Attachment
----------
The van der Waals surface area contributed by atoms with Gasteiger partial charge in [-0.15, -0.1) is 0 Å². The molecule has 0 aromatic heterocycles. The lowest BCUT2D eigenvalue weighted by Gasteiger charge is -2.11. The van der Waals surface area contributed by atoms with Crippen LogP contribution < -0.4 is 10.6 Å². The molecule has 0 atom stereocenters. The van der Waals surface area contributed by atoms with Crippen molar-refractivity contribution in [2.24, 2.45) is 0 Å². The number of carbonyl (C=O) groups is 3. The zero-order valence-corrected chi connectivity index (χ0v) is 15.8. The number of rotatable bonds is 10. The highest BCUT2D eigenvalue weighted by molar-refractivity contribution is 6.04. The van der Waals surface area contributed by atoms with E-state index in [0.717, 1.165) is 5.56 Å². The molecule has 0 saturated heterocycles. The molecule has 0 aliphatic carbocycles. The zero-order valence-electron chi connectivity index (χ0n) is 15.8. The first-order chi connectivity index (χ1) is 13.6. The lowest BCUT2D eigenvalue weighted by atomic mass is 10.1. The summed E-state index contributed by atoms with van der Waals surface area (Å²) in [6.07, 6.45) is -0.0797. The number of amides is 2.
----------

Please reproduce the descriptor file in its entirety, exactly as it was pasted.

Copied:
The van der Waals surface area contributed by atoms with Gasteiger partial charge in [-0.15, -0.1) is 0 Å². The molecule has 0 aromatic heterocycles. The lowest BCUT2D eigenvalue weighted by Gasteiger charge is -2.11. The van der Waals surface area contributed by atoms with Crippen LogP contribution < -0.4 is 10.6 Å². The molecule has 0 atom stereocenters. The van der Waals surface area contributed by atoms with Crippen molar-refractivity contribution in [2.24, 2.45) is 0 Å². The number of carbonyl (C=O) groups is 3. The zero-order valence-corrected chi connectivity index (χ0v) is 15.8. The number of rotatable bonds is 10. The highest BCUT2D eigenvalue weighted by molar-refractivity contribution is 6.04. The van der Waals surface area contributed by atoms with E-state index in [0.717, 1.165) is 5.56 Å². The molecule has 0 saturated heterocycles. The molecule has 0 aliphatic carbocycles. The zero-order valence-electron chi connectivity index (χ0n) is 15.8. The first-order chi connectivity index (χ1) is 13.6. The lowest BCUT2D eigenvalue weighted by atomic mass is 10.1. The summed E-state index contributed by atoms with van der Waals surface area (Å²) in [6.07, 6.45) is -0.0797. The number of amides is 2.